1. To advise on the policies relating to the selection of materials, also giving an indication of the relative academic value of different materials.

  2. To advise on the policies and applications relating to the usability and access regimes surrounding personal archival material in digital form both from the viewpoint of the researcher, and from the viewpoint of the academic tutor/supervisor.

This information will assist the Paradigm team with future development work. Whilst the sample is too small to offer a representational view, it does give us some valuable information

1. About the respondents

The project team received nine responses in total. Two respondents described themselves as ‘Librarian’, one as an ‘Archivist’, four as ‘Researchers’, one as ‘Librarian’ and ‘Other – Management’, and one as ‘Archivist and Researcher’. Most respondents were familiar with the use of primary sources, including private papers, official papers and parliamentary debates, etc. The level of experience with digital materials was less consistent, though some of the researchers already used web-resources in their work.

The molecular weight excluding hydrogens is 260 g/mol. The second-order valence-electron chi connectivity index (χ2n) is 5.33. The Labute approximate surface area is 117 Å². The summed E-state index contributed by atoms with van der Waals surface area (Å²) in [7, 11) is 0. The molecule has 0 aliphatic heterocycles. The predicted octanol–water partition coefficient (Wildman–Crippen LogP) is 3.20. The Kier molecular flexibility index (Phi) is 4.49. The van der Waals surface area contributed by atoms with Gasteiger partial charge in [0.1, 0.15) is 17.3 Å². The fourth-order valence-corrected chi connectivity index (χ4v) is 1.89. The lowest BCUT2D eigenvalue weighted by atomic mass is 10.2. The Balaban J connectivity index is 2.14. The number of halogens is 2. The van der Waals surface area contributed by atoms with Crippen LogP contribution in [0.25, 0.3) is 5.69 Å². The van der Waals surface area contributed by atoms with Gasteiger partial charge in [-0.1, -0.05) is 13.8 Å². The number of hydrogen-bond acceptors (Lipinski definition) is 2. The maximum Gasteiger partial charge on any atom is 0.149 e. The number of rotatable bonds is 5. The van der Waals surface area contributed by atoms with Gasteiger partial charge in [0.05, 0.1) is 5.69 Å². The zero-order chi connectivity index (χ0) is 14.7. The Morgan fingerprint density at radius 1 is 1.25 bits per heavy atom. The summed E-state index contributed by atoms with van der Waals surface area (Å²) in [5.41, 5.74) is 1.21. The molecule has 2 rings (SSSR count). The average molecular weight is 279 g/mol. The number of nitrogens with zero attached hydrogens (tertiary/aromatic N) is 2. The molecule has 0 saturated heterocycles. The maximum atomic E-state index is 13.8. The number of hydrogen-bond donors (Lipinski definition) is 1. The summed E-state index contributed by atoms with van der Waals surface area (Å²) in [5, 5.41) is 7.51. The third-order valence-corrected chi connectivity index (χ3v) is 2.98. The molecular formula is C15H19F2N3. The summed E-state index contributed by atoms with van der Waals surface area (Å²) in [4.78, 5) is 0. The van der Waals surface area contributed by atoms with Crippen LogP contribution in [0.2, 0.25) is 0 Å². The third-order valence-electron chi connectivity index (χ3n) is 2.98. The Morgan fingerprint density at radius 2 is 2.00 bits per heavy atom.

2. Selection of materials and their relative historical value

We asked the Board to rate the value of different record-types on a scale of 1 to 5, where 1 represents ‘Not valuable’ and 5 represents ‘Very valuable’. The records that scored highest were email and personal websites/weblogs. Only a few members rated presentations, spreadsheets and databases; there were only a few of these included in the sample and it is likely that they remained undiscovered by most. General comments about the exercise were that value depends on what interests you, and whether material is unique, or available elsewhere. One member wondered whether images and visuals were as important as ‘types’ of material, as arguably it is only necessary for a sample to survive; he also felt that this was not the case for records such as email, where it is much more important that specific correspondence survives.

Advisory Board ratings for common digital records

Where 1 is ‘Not valuable’ and 5 is ‘Very valuable’

3. The relative historical value of the collections

Many commented that this was not easy to answer based on the sample and the time given to explore the materials. One collection was consistently perceived to be the most valuable; these were the reasons given: ‘focuses on ideas’, ‘glimpses of high politics’, ‘contains material relating to the making of party policy on important public issues’ and ‘he is a major figure in his party’. One commented that the ‘quantity and range of material’ in another archive made it the most valuable, and another felt that two archives containing constituency-related material were useful for those interested in local activity and that public materials were important (e.g. websites and press releases) for those interested in how the parties want to be viewed.